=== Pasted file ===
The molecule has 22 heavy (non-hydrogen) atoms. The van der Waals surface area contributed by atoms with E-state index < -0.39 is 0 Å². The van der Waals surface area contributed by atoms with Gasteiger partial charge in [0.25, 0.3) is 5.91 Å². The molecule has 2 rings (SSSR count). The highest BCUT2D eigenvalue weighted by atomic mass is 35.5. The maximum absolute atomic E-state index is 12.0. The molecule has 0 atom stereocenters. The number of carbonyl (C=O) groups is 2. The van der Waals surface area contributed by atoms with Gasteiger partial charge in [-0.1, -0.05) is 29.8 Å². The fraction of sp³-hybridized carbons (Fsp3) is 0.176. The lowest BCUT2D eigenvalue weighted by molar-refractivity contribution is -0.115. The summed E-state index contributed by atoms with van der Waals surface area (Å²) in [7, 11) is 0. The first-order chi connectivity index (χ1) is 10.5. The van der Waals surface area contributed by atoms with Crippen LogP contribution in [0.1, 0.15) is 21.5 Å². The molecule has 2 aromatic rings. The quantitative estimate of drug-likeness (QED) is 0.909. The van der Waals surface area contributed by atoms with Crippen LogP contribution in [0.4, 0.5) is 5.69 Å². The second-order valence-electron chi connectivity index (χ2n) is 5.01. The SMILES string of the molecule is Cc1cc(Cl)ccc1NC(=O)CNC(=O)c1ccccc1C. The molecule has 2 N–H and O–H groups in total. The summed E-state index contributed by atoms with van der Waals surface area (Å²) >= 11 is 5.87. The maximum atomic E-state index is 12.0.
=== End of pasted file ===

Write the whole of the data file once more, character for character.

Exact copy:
The molecule has 22 heavy (non-hydrogen) atoms. The van der Waals surface area contributed by atoms with E-state index < -0.39 is 0 Å². The van der Waals surface area contributed by atoms with Gasteiger partial charge in [0.25, 0.3) is 5.91 Å². The molecule has 2 rings (SSSR count). The highest BCUT2D eigenvalue weighted by atomic mass is 35.5. The maximum absolute atomic E-state index is 12.0. The molecule has 0 atom stereocenters. The number of carbonyl (C=O) groups is 2. The van der Waals surface area contributed by atoms with Gasteiger partial charge in [-0.1, -0.05) is 29.8 Å². The fraction of sp³-hybridized carbons (Fsp3) is 0.176. The lowest BCUT2D eigenvalue weighted by molar-refractivity contribution is -0.115. The summed E-state index contributed by atoms with van der Waals surface area (Å²) in [7, 11) is 0. The first-order chi connectivity index (χ1) is 10.5. The van der Waals surface area contributed by atoms with Crippen LogP contribution in [0.1, 0.15) is 21.5 Å². The molecule has 2 aromatic rings. The quantitative estimate of drug-likeness (QED) is 0.909. The van der Waals surface area contributed by atoms with Crippen LogP contribution in [0.4, 0.5) is 5.69 Å². The second-order valence-electron chi connectivity index (χ2n) is 5.01. The SMILES string of the molecule is Cc1cc(Cl)ccc1NC(=O)CNC(=O)c1ccccc1C. The molecule has 2 N–H and O–H groups in total. The summed E-state index contributed by atoms with van der Waals surface area (Å²) >= 11 is 5.87. The maximum atomic E-state index is 12.0.